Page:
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Leica total stations and Qt via python

Project description

tachyconnect

This package can be used make Qt applications communicate with leica total stations. Qt is required to provide threading and signal/ slot infrastructure. It provides a message abstraction for the GSI and geoCOM protocols.

The Concept

Leica total stations use a set of communication protocols. This package creates an abstraction layer that allows to send a command to the device (e.g. "set reflector height") and connect the response to a Qt slot. The communication handling lives in its own thread and thus is non blocking.

The Players

Protocols

geo_com, gc_constants and GSI_parser deal with creating and interpreting messages in either protocol.

GSI_parser.py

This is mostly used to translate measurements that are triggered at the device and transmitted via serial, but is capable to read any successful reply to a GSI command. The parse(line) function is the central element, the rest consists of definitions. It takes the ascii decoded bytes from the serial port an returns two dicts:

# We requested the height of the total station and got:
reply = "*88..10+0000000000000000"

print(parse(reply))

>>> ({'precision': 16, 'instrumentZ': 0.0}, {'instrumentZ': 'meter_1mm'})

The first carries the actual data, cast to an appropriate type, the second one provides a string that informs us about the unit. The keys (except precision, which is attached by the parser) are taken from the dict_units_attributes_digits, around line 240 in the parser source. The precision entry refers to the number of available digits for each datum. GSI uses a fixed field width and GSI8 provides eight places for data. The newer format GSI16 used in the example surprises with sixteen places. Which dialect is used is indicated by the leading asterisk of the reply.

`geo_com.py'

This is legacy code that has been replaced by 'TachyRequest.py` that primarily exists as design notes for the author.

gc_constants.py

Here you find names for the constants that are used as return codes (GRC_...) and commands (BMM..., COM_..., CSV......). You also get a set of dicts that map the return codes to their names and a more verbose message. For commands you get a dict that maps command names to the numerical codes.

Abstraction

Messages to and from the total station get a technical implementation which is then wrapped in an abstraction. The technical implementation handles the details of constructing the actual byte array that is sent over the serial connection and the extraction of results from the reply. This is done for GSI and geoCom and takes place in ts_control.py.

The wrapper deals with the intent of a command e.g. "Take a measurement" and separates it from the two dialects.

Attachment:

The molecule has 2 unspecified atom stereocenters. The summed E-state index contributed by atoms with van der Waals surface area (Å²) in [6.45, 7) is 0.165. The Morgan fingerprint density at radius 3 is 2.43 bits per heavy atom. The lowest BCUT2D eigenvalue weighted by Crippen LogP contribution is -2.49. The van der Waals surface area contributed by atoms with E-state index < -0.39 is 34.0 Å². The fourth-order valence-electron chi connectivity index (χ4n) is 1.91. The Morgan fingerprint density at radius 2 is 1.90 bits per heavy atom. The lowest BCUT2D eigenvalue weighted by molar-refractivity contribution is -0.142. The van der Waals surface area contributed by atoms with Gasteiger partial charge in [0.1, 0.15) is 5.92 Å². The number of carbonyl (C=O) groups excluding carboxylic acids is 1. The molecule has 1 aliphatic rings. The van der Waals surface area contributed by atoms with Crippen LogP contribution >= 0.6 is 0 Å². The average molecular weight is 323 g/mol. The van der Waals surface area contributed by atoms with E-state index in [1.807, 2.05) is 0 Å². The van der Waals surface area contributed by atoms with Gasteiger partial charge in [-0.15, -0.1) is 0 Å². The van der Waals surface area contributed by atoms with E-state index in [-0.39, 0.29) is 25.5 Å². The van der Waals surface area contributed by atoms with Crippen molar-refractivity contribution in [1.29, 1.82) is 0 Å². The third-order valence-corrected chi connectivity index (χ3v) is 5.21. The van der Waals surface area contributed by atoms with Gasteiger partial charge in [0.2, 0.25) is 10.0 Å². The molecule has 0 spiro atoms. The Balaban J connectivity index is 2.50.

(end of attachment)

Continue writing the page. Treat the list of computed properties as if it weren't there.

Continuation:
TachyRequest.py

TachyRequest contains classes for abstracted commands. Each class represents one action that can be requested and provides the methods get_gsi_command() and get_geocom_command(). The commands bear the names of their geoCOM equivalent:

# Switch off device:
class COM_SwitchOffTPS(TachyRequest):
    gsi_command = "b"

***NOTE: This is only partially implemented :( ***

This is to be used in conjunction with an implementation map that informs the dispatcher, which dialect is used for each command by the connected total station. When implementing a remote shut down button we would instantiate COM_SwitchOffTPS and submit it to the dispatcher. The dispatcher looks up which dialect implements the functionality and generate the relevant message by calling either get_gsi_command() or get_geocom_command() and append the result to the respective queue.

END of fiction

The class name is also used as label, which in turn can be used to link commands to slots. See the ReplyHandler documentation below for more on this. Each TachyRequest has a gsi command string, a geoCOM command string and also unpacking_keys, which are required to access the data in GSI replies. In the example above this would be 'instrumentZ'. The constructor takes a timeout in seconds (defaults to 2) and optional parameters, which will be attached to the actual request.

ReplyHandler.py

This guy was designed to provide a connection between Qt slots and total station replies, along the lines of "When the reply to a TMC_GetCoordinate request comes in, fire a got_coordinate signal. It also emits a fall back signal when it encounters replies that have no connected slot. ⚠️ THIS DOES NOT WORK because the design of Qt's signal/ slot architecture prohibits the creation of signals at runtime.

HOWEVER We can do the next best thing. Signals and slots are only really required for communication between treads. As long as we stay in the main class of our widget, we can use callables instead of slots.

This slot should be passed to the ctor. Besides that the following methods are provided:

  1. register_command(self, command_class, slot): Takes any class from TachyRequest ⬆️ and a callable. When the reply to the request shows up, the result is extracted from the reply and passed to the callable which is then invoked. The association between requests and callables is implemented as a dict so each request can have at most one function to handle its results.
  2. unregister_command(self, command_class): Allows to delete the association between a request and an action.
  3. handle(self, request, reply): This is called from the dispatcher when a reply is being received on a queue. Note that the queue bundles each reply with the request that triggered it. The ReplyHandler now looks for an associated function to call. If none is found, request and reply are directed to the fallback signal (if provided earlier).

The Console

The tachy_console.py provides you with debugging functionalities and examples for sending and receiving messages.

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